Transjurassien Cross-Country Ski Race, French Jura mountains, 13th-14th February
If regular skiing is a bit too tame for your tastes, why not try a ski marathon? The Transjurassien is a 76 kilometer race in the Jura mountain range in eastern France, just north of the Alps. It’s part of the Worldloppet Ski Federation, a Swedish association of long distance cross-country skiing events around Europe.
The first day of the event focuses on classic-style race while the second day shifts to free-style. The course connects the towns of Lamoura and Mouthe, the latter of which holds the record for the coldest temperature ever recorded in France. (It’s nicknamed “Little Siberia”.) So remember to dress warmly. Although if you take part in the ski race, you’ll probably be toasty warm. Anyone over 16 and able to provide a medical certificate confirming good health can participate.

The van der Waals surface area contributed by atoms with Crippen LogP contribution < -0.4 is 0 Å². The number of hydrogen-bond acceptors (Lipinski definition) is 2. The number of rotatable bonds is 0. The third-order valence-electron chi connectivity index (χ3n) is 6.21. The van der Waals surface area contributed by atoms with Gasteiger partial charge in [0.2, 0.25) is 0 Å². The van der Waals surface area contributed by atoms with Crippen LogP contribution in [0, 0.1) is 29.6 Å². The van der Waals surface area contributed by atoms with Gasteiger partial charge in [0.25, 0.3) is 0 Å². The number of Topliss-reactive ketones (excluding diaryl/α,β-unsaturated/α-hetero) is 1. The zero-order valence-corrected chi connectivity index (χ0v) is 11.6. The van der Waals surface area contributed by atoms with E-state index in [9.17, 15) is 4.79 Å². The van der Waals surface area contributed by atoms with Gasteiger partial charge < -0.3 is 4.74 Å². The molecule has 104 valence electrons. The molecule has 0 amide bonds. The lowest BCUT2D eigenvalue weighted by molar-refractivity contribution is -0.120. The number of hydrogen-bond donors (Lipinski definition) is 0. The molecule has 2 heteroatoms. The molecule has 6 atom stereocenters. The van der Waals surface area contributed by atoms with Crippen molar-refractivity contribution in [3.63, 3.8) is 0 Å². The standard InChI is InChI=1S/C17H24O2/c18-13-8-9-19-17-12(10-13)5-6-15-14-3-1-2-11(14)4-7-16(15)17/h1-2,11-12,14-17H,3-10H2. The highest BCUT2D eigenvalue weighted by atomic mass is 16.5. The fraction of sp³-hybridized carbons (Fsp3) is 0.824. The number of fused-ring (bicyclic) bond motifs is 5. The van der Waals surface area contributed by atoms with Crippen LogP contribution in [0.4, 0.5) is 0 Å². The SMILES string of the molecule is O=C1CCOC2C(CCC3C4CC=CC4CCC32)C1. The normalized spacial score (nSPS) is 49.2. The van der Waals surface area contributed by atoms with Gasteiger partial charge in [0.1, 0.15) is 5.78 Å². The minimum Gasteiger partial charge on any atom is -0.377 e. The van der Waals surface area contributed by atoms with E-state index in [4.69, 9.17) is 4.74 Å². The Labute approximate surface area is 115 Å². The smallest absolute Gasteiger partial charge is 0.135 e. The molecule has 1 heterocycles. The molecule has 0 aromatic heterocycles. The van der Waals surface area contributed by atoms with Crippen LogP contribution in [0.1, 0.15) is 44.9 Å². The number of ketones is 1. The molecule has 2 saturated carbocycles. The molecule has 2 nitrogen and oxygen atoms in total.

Fireworks Festival, Paris, February 23rd-29th
This is another great music festival not to miss. This one takes place in several well-known alternative music venues around Paris such as the Point Ephemere, the Trianon, the Trabendo, and Badaboum. The multi-genre music fest features headliners such as Empress Of, L.A. Priest, Saint Sister, and Oh Wonder. Check out the event’s Facebook page for lineup updates and to buy tickets.
Violet Festival, Tourrettes-sur-Loup, February 27th-28th
Once a year on this hilltop village in southeastern France, when everything starts to bloom and the scent of springtime fills the air, the inhabitants get together to celebrate their agricultural heritage: the violet flower. Violet production was once the town’s main agricultural activity, so every year they proudly celebrate the end of the violet season and the beginning of spring.
The festival consists of shops and homes putting up lavish floral decorations, musical performances and dances, and the display and sale of local products such as olive oil, honey, jams, cured hams, and of course, violets. The day culminates with the Flower Battle, a musical parade through the village.
By Katie Warren